Daughter of Russian scientist fears mother will be 'silenced forever' if Canada denies her asylum
'She is really afraid that something bad might happen if she is forced out of Canada,' says Olesia Sunatori
On Wednesday, Elena Musikhina made an emotional appeal on Parliament Hill asking the government to grant her asylum in Canada.
Musikhina is a Russian scientist who says that she and her husband fled to Canada because their lives are being threatened by elements of the Russian state since Musikhina's research revealed damning information about the environmental impact of industrial projects in Russia's Irkutsk region.
Musikhina was joined on Parliament Hill by Green Party leader Elizabeth May and a pair of former Liberal and Conservative MPs.
As It Happens host Carol Off spoke to Musikhina's daughter, Olesia Sunatori, about why she fears for her mother's life if she is forced out of Canada. Here is part of their conversation.
Ms. Sunatori, your mother says she is very afraid that if she returns to Russia she might suffer "an accident." What kind of accident is your mother talking about?
For example, I can give you the situation that happened to some people related to the project that she was working on. One of the government representatives that she was working for, when she told him the situation that she discovered, soon after that he got into a helicopter crash while hunting.
And this was the governor of the state, is that right?
Exactly, the governor.
His son also died mysteriously.
Yes. As usual, it's a car accident or something else. But you can never say for sure if it was an accident or if it was made because when you see people related to specific situations, specific data, specific projects, and they start dying one after another one in an accident, then you start wondering then maybe it's not really an accident.
How many people involved in some way with the project your mother was working on as a scientist, how many of them have been harmed or killed?
As far as I know, it's about 20 people that died. And everyone who was working with her on this project, they're all dead.
What was the project your mother was working on?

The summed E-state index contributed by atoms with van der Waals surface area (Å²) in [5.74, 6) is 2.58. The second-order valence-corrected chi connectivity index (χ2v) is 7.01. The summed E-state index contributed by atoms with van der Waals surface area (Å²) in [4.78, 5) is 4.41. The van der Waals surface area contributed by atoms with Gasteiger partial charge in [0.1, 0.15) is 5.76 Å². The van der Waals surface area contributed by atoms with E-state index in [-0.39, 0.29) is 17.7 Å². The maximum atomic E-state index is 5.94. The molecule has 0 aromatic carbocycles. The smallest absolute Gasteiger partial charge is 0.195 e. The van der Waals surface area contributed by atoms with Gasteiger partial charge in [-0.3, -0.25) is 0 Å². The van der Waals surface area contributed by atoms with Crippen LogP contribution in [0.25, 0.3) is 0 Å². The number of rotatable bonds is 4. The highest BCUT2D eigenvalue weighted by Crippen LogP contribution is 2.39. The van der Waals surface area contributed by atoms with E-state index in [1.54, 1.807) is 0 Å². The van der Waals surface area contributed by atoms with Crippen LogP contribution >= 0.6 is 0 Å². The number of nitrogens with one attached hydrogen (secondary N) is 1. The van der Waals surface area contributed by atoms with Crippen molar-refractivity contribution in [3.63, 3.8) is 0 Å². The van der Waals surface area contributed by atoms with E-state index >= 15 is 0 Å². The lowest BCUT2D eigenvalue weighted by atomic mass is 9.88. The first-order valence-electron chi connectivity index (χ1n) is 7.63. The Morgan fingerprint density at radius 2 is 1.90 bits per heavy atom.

It was an evaluation of the possible damage to the territory of specifically the Irkutsk region, related to natural or industrial causes, or in terms of if a terrorist attack, for example, happens. So that's what she was estimating — the complex impact on the environment and on the health of the population.
When you mention Irkutsk, there is a giant ancient lake there, isn't there? She was concerned that something was happening there. Animals were dying in that lake.
Yes. It's Lake Baikal. My mom was investigating the real pollution of the waters and the shores, of the soils, of the air around this lake. And her data, it was much worse than even the data in the archive.
There is a seal, the Baikal seal, and it's dying. It just washed up on the shore. And also, there was that little crab that was filtering the water and that one has already disappeared. She was opposing any additional industrial exploration.
There are also reports that among the manufacturing, Russia was producing weapons. There was a nuclear waste factory and an institution that was researching and manufacturing biological weapons. Did that have any concerns for her?
Yes, of course. It had concerns for sure because people were not taking seriously the danger of having the nuclear waste, of having the waste from all those productions.
So she came to Canada and made a refugee claim, which was rejected. Did she tell them why she was afraid?
Of course. When they claimed, they received a lawyer from the legal aid because, of course, they came here with no money, with nothing. And unfortunately, he didn't do a good job. For him, everything was already obvious so he was the one who didn't present them well at the hearing. But she did. She was answering all the questions. But we're still hoping that it will be a positive. Because the reasons why they discredited her story — for us, it's ridiculous.
There have been a number of high profile mysterious deaths of people associated with the politics and journalism of Russia. Does your mother feel safe, even here?
Well, I cannot say we feel 100 per cent sure. We still sometimes look around. But I can tell her for sure that Canada is, by far, the safest place in the world.
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And what chances do you think that you'll be able to get this decision on behalf of the refugee board to get it reversed?
The chances are low and we are pretty much desperate at this point. That is why, even though it's risky to go public, we're still willing to do that because we just don't have a choice really.
Your mother has made an appeal to the prime minister. What would you like to say to Prime Minister Trudeau about your mother?
Well, I can tell him what I fear. That if they will be forced to go somewhere, even if it's not to Russia but some other country, I fear that they might be targeted to be silenced forever. Because, in Canada, it's not so easy to make this type of accident. I'm not even talking about hiring someone to kill someone.
In Russia, most of the time, the best way to get rid of an inconvenient person is just to create an accident so it doesn't look like the person was killed. But I'm really afraid of that and of course she is really afraid that something bad might happen if she is forced out of Canada.
Written by Kevin Robertson and John McGill. Interview produced by Kevin Robertson. Q & A edited for length and clarity.